Don’t Miss These Local Flicks at This Year’s Dallas International Film Festival

This year's 13th annual festival, running from April 11-18, is featuring more than 130 films from over 35 different countries—and we've got the guide to those with local ties.

The Dallas International Film Festival is back—and it appears it’s better than ever. Because for the first time at DIFF, all seats are reserved, and tickets are only available through Atom.

“Each year we strive to improve the customer experience and we are pleased to announce that we will offer a music stage and live performances seven of the eight days of the festival,” said Johnathan Brownlee, CEO & president of Dallas Film and executive director of DIFF, in a statement.

According to Brownlee, the partnership with Atom is the first time a film festival has offered reserved seating, which includes a section of premium seats for Star Pass holders. This year’s event will take place from April 11-18, with screenings at Magnolia Theater in West Village, Studio Movie Grill at Royal Lane, and the Dallas Museum of Art. 

Powered by Capital One, DIFF is the largest film festival in North Texas, garnering over 80,000 attendees last year. The intent is to connect people through shared experiences and art that everyone can relate to—film.

[Image: Courtesy DIFF]

“At DIFF, we understand that film is the most relatable art form and connects individuals through shared experiences,” James Faust, artistic director of Dallas Film, said in a statement. “Hundreds of hours went into hand selecting the films that will be screened at DIFF, and our goal is to offer a variety of fascinating, heartwarming, educational, and insightful films that will be thought-provoking and relatable to DIFF festivalgoers.”

Faust also said that Dallas Film planned numerous other engaging activities throughout the festival to provide the most memorable experience possible, like Q&A sessions with filmmakers, red carpets, and live music performances.

Your Dallas guide to 2019 DIFF

Dallas Film recently announced the full lineup for the 13th annual festival, which includes five world premieres, one U.S. premiere, 37 Texas premieres, and 15 Dallas premieres.

Of the more than 130 films from over 35 different countries, eight have local ties. A full movie lineup can be found online.

Alice Cooper, Live from the Astroturf
Synopsis: 40 years after Alice Cooper parted ways, the band’s surviving members reunited to perform on a small stage of pink astroturf at the Dallas independent music store, Good Records. Chris Penn, the store’s owner and Alice Cooper superfan, managed to keep the event under-wraps—until the rockers hit the stage.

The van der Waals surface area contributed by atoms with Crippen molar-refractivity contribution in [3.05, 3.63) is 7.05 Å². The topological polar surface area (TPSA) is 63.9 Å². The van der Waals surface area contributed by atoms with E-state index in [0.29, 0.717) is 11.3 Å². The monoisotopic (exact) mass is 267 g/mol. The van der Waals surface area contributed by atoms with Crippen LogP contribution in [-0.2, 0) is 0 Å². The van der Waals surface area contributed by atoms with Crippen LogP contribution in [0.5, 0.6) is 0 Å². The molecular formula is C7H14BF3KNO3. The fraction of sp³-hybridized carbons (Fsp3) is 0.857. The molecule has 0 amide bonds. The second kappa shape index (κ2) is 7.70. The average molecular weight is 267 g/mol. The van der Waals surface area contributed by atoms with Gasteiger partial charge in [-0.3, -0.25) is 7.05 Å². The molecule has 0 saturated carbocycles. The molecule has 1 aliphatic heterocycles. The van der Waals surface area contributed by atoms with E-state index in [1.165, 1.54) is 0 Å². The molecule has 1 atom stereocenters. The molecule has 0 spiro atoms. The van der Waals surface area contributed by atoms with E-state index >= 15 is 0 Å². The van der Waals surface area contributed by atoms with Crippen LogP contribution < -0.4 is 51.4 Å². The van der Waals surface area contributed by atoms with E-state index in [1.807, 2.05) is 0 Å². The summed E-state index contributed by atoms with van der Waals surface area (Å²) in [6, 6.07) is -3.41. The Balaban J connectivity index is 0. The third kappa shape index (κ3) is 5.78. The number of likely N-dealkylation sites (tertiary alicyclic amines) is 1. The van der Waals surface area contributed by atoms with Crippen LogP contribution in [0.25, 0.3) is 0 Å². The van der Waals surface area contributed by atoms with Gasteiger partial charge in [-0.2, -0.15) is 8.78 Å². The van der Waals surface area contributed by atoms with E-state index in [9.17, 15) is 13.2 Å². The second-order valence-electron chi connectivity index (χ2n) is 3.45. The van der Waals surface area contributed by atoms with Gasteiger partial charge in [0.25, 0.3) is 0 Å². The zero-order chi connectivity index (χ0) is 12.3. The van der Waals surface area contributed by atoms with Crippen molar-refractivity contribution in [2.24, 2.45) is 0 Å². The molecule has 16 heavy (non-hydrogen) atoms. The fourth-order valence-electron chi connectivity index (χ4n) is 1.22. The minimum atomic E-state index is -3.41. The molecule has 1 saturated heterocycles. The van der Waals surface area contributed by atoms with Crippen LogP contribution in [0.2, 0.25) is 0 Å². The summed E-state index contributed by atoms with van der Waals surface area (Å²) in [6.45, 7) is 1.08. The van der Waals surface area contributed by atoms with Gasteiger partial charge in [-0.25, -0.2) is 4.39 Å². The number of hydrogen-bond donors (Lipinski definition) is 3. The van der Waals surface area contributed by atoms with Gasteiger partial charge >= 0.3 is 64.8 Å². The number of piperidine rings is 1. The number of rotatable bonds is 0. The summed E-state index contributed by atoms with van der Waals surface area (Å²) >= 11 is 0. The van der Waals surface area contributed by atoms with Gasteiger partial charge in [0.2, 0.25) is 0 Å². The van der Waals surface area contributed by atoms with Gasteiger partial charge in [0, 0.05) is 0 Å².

Run time: 70 minutes
Director: Steven Gaddis
Premiere Status: Texas Premiere
For screening times and more information, go here.

Shoot the Moon Right Between the Eyes 
Synopsis: This musical comedy—featuring a local cast—is based on “Two Gallants” by James Joyce and the songs of John Prine, and follows Jerry and Carl as they con their way through small Texas towns. But, the duo’s plan for their final con runs amuck when one of the men falls in love and they have a P.I. hot on their trail.
Run time: 75 minutes
Director: Graham L. Carter
Premiere Status: Texas Premiere
For screening times and more information, go here.

This World Won’t Break
Synopsis: Written, directed, produced, and edited by a Dallas resident, this film is full of iconic local places and folks. When Wes Milligan, a middle-aged Texas troubadour, realizes he isn’t where he’d hoped to be in his career, his life is turned upside down.
Run time: 147 minutes
Director: Josh David Jordan
Premiere Status: World Premiere
For screening times and more information, go here.

Mack Wrestles 
Synopsis: This documentary short takes audiences behind the scenes of Mack Beggs, a gifted athlete from Euless that is struggling with the stigmas against transgender athletes.
Run time: 25 minutes
Director: Taylor Hess, Erin Sanger
For screening times and more information, go here.

Hurdle
Synopsis: From Dallas director Michael Rowley, Hurdle gives an inside look at the lives of Palestinian youth living under military occupation. The two protagonists teach creative practices to local youth to overcome the constant personal and political stress, leading the next generation towards freedom.
Run time: 85 minutes
Director: Michael Rowley
Premiere Status: World Premiere
For screening times and more information, go here.

The Queen’s New Clothes
Synopsis: From a Dallas director, this documentary short follows 90-year-old costume designer Winn Morton. Having honed his craft on Broadway and through the Ringling Brothers Circus, Morton brings extravagance and sparkle to a pageant in a small Texas town.
Run time: 24 minutes
Director: Ashley Bush
For screening times and more information, go here.

The Subject (Le Sujet)
Synopsis: Cutting into his skin with a scalpel, an animator dissects his own body, extracting symbolic objects from the past that will nurture his work. After cracking his ribs, he reaches the heart, and succeeds in identifying the burden he’s been wanting to cast off.
Run time: 10 minutes
Director: Patrick Bouchard
For screening times and more information, go here.

By the Dark of Night
Synopsis: This Dallas-based short from a local director follows a woman that keeps a promise she made long ago to help bury a body. 
Run time: 10 minutes
Director: Farah White
For screening times and more information, go here.

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